Toyota Camry’s 5-year cost of ownership vs. Competition
The True Price of a New Car
The price you agree upon on the day you drive your new car off of the lot is not the whole story on the cost of the car. You should also consider the money you will spend on maintenance, financing, insurance and other factors. The resale value of a car is an important consideration; all cars depreciate, but a car that is known to be reliable is more popular with consumers and will hold more of its value for a longer time than other cars.
Cost Comparison for a New Toyota Camry
For consumers looking for a new mid-size sedan, there are a few good options on the market; how will you know which one is best for you? When it comes to accolades, the Toyota Camry has been voted by experts as 1 of 10 best sedans under $25,000, 1 of 10 most comfortable cars under $30,000 and 1 of 15 best family cars. It has a roomy interior, easy access controls and delivers a smooth ride. The 2016 Toyota Camry holds an NHTSA 5-star overall safety rating. With a safety rating like that, it’s unsurprising that the Camry has been the best-selling car in America for 14 years running, according to manufacturer estimates.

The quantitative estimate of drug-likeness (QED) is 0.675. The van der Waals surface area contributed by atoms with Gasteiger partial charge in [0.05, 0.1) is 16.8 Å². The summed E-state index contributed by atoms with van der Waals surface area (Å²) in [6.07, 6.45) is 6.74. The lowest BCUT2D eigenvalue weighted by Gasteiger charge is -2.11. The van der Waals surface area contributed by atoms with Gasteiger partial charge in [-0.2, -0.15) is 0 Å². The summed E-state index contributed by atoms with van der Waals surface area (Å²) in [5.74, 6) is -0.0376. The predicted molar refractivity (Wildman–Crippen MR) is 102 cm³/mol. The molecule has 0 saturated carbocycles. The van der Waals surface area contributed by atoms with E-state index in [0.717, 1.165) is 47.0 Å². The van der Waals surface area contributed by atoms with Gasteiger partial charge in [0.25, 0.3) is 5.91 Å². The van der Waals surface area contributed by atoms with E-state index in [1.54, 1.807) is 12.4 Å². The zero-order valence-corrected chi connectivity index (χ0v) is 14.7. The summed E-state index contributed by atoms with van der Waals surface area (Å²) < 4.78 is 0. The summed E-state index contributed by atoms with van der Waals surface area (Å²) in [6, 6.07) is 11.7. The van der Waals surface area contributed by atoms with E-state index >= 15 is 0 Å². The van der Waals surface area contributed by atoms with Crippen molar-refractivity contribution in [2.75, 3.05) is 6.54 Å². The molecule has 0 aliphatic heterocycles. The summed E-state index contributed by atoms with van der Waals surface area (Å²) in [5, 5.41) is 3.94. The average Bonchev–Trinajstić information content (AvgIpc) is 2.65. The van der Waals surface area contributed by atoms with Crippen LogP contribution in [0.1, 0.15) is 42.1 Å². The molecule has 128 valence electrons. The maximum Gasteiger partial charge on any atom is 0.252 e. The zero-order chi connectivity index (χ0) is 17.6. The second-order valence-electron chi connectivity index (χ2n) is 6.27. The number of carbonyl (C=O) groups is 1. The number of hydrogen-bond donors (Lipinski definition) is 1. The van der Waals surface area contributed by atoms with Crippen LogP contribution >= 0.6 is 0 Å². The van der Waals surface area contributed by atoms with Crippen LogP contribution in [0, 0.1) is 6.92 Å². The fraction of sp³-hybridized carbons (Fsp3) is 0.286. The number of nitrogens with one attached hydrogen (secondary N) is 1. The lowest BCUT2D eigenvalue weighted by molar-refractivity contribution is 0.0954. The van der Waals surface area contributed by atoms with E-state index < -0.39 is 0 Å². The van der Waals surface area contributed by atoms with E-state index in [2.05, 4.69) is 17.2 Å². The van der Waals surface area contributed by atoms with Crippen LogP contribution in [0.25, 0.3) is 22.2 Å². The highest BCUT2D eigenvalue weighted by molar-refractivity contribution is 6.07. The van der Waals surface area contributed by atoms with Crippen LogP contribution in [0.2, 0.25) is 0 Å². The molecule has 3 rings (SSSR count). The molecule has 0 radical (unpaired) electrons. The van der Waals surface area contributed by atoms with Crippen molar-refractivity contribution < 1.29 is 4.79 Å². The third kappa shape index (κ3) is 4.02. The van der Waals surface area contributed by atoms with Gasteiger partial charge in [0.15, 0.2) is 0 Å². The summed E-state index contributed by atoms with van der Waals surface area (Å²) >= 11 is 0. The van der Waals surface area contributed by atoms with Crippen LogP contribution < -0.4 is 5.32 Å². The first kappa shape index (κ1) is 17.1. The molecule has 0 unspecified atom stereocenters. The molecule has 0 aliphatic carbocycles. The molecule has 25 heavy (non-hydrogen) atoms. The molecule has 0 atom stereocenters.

Economical and Reliable
The Camry has been a consumer favorite for years because of its quality, durability and comfort, but this car is also surprisingly affordable. Compared to other vehicles in its class, the Camry will save you nearly $1800 in the first five years of ownership; even the budget-friendly Honda Accord will cost you an additional $629 over the same time frame, and the Nissan Altima as much as $3,640 more. This cost estimate includes depreciation, financing, insurance, fuel, state fees, repair and maintenance.
This car will keep up with you and your driving demands; 90 percent of all Camrys that were sold over the last ten years are still on the road today. The Camry has an inline four cylinder 178 horsepower engine and 170 pound-feet of torque. It’s this no-nonsense engine that gives the Camry its enviable fuel mileage of 33 mpg on the highway and 24 mpg in the city without an additional electrical power source.